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It Was Just A Matter Of Time For Lupita Godinez

From Humble Beginnings To Her UFC Debut, Strawweight Knew She Was Born For This

When Lupita “Loopy” Godinez stepped into the Titan MMA gym for the first time with a vision in her head of fighting professionally, let’s just say the 21-year-old wasn’t exactly hailed as the next Amanda Nunes.

Lupita Godinez at the UFC Apex, April 2021 (Photo by Nolan Walker/Zuffa LLC)
Lupita Godinez at the UFC Apex, April 2021 (Photo by Nolan Walker/Zuffa LLC)

“When I started training, I told my coaches I wanted to fight MMA,” she recalled. “And then they saw me training and they were like, 'Holy s**t, I don't think she's gonna make it, not even in a street fight.' I was scared to get punched in the face, I would turn around, and my coach didn't let me fight for one year. No way. It was that bad.”

Six years later, Godinez, 27, is about to make her UFC debut against former world title challenger Jessica Penne, and there are no doubts anymore.

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“I knew I deserved to be here; it was just a matter of time,” she said. “My management said it's probably gonna be short notice, so be ready.”

It was short notice, as Godinez replaces Hannah Goldy in this weekend’s matchup. So about the second part of that comment from her manager?

“I am ready,” said Godinez, who brings a 5-0 record to the Octagon. But those five fights don’t tell the whole story for the native of Aguascalientes, Mexico. Not even close.

Now living in Vancouver, British Columbia, Canada, Godinez and her family made the move from Mexico 11 years ago. It was a choice, but it really wasn’t.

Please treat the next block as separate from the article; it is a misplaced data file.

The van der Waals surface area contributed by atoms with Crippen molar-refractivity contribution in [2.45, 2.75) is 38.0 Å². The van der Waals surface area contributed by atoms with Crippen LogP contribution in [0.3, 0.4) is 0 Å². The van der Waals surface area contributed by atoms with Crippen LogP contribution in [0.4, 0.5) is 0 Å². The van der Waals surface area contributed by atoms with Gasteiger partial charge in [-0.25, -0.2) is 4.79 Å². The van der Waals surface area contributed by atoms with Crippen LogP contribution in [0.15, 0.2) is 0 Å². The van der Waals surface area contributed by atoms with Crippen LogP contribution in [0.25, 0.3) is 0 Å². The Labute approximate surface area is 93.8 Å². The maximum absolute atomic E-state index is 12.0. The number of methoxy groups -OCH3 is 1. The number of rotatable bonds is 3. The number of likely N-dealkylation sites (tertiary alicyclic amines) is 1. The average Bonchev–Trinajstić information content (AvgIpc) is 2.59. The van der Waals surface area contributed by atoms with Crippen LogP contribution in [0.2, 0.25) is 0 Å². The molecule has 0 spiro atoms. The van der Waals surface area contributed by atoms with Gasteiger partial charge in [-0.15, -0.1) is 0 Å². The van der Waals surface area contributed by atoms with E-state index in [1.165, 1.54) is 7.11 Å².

“We had to move because some dangerous people were calling my dad and saying, 'If you don't give us money, we're gonna do this to your family,' so my dad had to make a quick decision. ‘Are we staying here and taking a risk or are we leaving and starting fresh?’ We started in Canada, no English, no school, no work, nothing.”

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It’s hard to think of anything scarier for a married father of four, but it’s clear where the fighting gene in Godinez comes from. That doesn’t mean it was easy. Far from it.

“My dad and I, we would get lost in Vancouver,” Godinez recalled. “We would ask people things, but they didn't understand us. We would go house to house to clean cars, like, 'Hey, would you like me to clean your car?' But we didn't speak English, so you can imagine two strangers coming to your home, knocking on the door, trying to ask about washing your car? Some people were like, ‘What the hell is wrong with you? Are you guys drunk or something?’ and they'd close the door.

“We had nothing,” she continues. “Then we had a car, and then we were renting a home. And now my dad owns his house, they have a couple of cars. One of my sisters is representing Canada for wrestling, I'm now in the UFC. Another sister, she moved away and is married and has kids. Everything is just so cool to watch. If you met me in the beginning when I first got to Canada, I was a girl who did not speak English, and it was scary. I didn't want to go to school because I didn't speak the language, and it was difficult.”